Monday, September 30, 2013

Letters from Egypt: Working to Support the Family at Age Nine

This is Abdo and he’s nine-years old. A normal nine-year old would be in the third or fourth grade, heading off to school each morning and coming home to do chores and/or play with friends. I would jump off the bus from school and play with Polly Pocket, ride my bike and wait for my dad to come home to either crank my go-cart or play basketball.

Not Abdo. He wakes up early and comes to my office, making coffee and running errands for the staff for the fee of LE 300 a month (around $43). His mother is alone working as a bowaba (door woman) spending her day washing cars, cleaning flats, hand-washing carpets and any other errands from building tenants. Each day Abdo comes into the office with a smile on his face, and that smile doesn’t fade throughout the day. He has one small brother and I always see him helping his mother even after he’s done at the office.

Some of you may think it’s horrible to employee such a young boy at our office, but that’s the way things are here. I think it is very naïve for many of you to judge the way things are in other places failing to remember that places like the US, once upon a time, also had children dropping out of school to work to help support their family. My father, who would have been 80 this year, was one of them. Luckily, things changed for us.

The UK’s Chatham House released a report, “Education in Egypt: Key Challenges”, detailing the problems that are facing the sector after the 2011 revolution. The lack of priority in Egypt’s education system trickles down into numerous other problems, including unemployment rates which currently stand at around 12%.

Surprisingly, Egypt actually developed an education model that many Arab countries followed. Former president Gamal Abdel Nasser mandated free education for all Egyptians and later extended that into higher education institutions. And in continuing Nasser’s great ideas without any thought to the long-term effects, the president promised employment to all university graduates. Obviously this led to a substantial increase in university enrollment figures and shortly after, there weren’t enough jobs available for the graduates. So what did Nasser do? He created three jobs for one position which parlays into yet another reason why many locals are lazy and wages are low.

Demand rose past the level of state-available resources which caused the deterioration of the public education system. So there is a significant gap in teacher/student ratios, and many schools continue to operate in shifts because of over-population; however, most students only attend school for a part of the day (from around 10 am-1 pm). And I will be the first to admit that the public schools here are absolutely horrible, something is better than nothing (please read my blog “My Trip to Cairo’s Public Schools”).

Abdo was originally hired to work during the summer, between school years, to give his family a little extra money. We hadn’t noticed that all of the public schools had already started. His mother pulled him out of school because the office salary was more important than an education. At nine-years old, this little guy is already carrying the financial burden of his family on his shoulders. Sadly, this is commonplace.

We are currently trying to find out which school he previously attended, the school fees and will offer his mother the LE 300 with the stipulation that Abdo attends school daily (in addition to paying the school fees which usually cost less than LE 200 or under $30). But this is only one child, there are so many more that need help. If you know a child that is not attending school, I encourage you to try to do something – particularly if you are Egyptian because this is your country after all. Do not give money to the parents for the school fees because many will just keep the money for their household needs. Pay the school directly. Buy books, help people learn how to read. But whatever you decide to do, just try to do something.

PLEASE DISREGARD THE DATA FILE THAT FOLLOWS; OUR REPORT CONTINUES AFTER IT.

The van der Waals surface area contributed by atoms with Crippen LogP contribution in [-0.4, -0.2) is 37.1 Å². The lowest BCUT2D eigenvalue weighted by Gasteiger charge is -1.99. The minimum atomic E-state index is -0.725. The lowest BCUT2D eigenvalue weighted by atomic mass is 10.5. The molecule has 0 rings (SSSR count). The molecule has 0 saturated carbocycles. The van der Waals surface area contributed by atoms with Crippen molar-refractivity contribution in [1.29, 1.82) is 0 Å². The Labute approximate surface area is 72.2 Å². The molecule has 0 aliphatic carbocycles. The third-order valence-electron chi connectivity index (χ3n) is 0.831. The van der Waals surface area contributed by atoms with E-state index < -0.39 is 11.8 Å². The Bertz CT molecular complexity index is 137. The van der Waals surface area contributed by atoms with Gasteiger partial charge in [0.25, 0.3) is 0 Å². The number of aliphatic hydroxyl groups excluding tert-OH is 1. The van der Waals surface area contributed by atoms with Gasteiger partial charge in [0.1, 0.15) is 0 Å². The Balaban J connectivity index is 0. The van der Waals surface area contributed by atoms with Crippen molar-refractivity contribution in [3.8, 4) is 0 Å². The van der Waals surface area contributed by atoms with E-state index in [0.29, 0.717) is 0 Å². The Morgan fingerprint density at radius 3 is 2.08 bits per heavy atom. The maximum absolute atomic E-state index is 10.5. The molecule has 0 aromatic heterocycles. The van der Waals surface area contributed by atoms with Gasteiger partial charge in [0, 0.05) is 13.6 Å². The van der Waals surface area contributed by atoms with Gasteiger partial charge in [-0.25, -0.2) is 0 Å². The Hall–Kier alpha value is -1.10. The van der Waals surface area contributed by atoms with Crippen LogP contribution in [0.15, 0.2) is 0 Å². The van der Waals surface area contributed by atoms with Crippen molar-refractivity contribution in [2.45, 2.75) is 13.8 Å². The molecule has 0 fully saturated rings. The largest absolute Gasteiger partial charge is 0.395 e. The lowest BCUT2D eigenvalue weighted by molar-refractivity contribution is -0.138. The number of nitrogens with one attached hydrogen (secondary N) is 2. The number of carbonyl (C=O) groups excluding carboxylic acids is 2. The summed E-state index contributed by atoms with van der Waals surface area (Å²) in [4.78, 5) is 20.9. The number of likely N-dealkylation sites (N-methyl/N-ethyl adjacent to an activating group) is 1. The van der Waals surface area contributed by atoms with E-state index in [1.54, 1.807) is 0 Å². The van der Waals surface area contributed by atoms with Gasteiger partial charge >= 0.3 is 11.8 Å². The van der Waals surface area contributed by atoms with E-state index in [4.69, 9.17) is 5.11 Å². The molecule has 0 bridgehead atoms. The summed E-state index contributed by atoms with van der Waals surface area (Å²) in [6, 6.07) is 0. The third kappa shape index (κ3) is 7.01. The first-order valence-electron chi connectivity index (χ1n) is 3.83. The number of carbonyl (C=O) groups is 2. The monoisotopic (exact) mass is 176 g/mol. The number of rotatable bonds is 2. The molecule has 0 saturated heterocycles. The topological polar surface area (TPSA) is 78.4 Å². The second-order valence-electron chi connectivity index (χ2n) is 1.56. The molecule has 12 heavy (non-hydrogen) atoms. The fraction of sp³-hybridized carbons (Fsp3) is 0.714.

Thursday, September 26, 2013

Letters from Egypt: Flying Saudi with Nightmare Egyptians

View from Dammam, KSA

During any type of unrest or turmoil, airlines really take note. It isn’t just about decreasing flights in and out of a particular country because of safety concerns, but it’s also an opportunity to substantially increase airfare for the flights that will remain in operation. Since I’m still searching for my rich prince charming (if you find him, email me immediately), I was forced to recently take Saudi Arabian Airlines on my way to the UAE.

I didn’t know anyone that had taken this airline and I’ll be the first to tell you that the airline itself, food and workers (sans one female Egyptian flight attendant, but that will come later in the post) were actually good. I had a 10-hour layover in Medina on my way to Dubai and a 2.5-hour layover in Dammam returning to Cairo. I looked up reviews of the airline and airports, which were few and far in between. And as KSA airline is trying to expand its consumer reach, I thought that some of you may be in the same position that I was and choose Saudi Arabian because it is economical.

First of all, let me just go over the travesty that is the Cairo International Airport. Taking Saudi Arabian Airlines means that you will leave from Terminal 1, which is actually my favorite terminal because the employees seem a bit more laid back. However, you will not be with the likes of Emirates Air, Etihad, Turkish Airlines or any other decently respected carrier. Oh no, you will need to just march right on over to Departure Hall 2 inside Terminal 1 – the Saudi only hall. There you will find a bunch of animals that appear in human form, but nonetheless are animals.

Imagine your worst experience in Cairo’s airport –we all have them so I know it isn’t hard. The people in one big cluster of disarray, pushing, cutting, etc. Now multiply that experience times 100 and you still don’t even come close to the Saudi-only hall. An absolute nightmare. From the time I stepped up to the counter to speak with the worker to get my boarding pass and check my bags to the time I actually got said boarding pass and checked my bags took an hour. Why? Because the attendant didn’t believe that as an American, I didn’t need a visa to the UAE. The conversation went like this: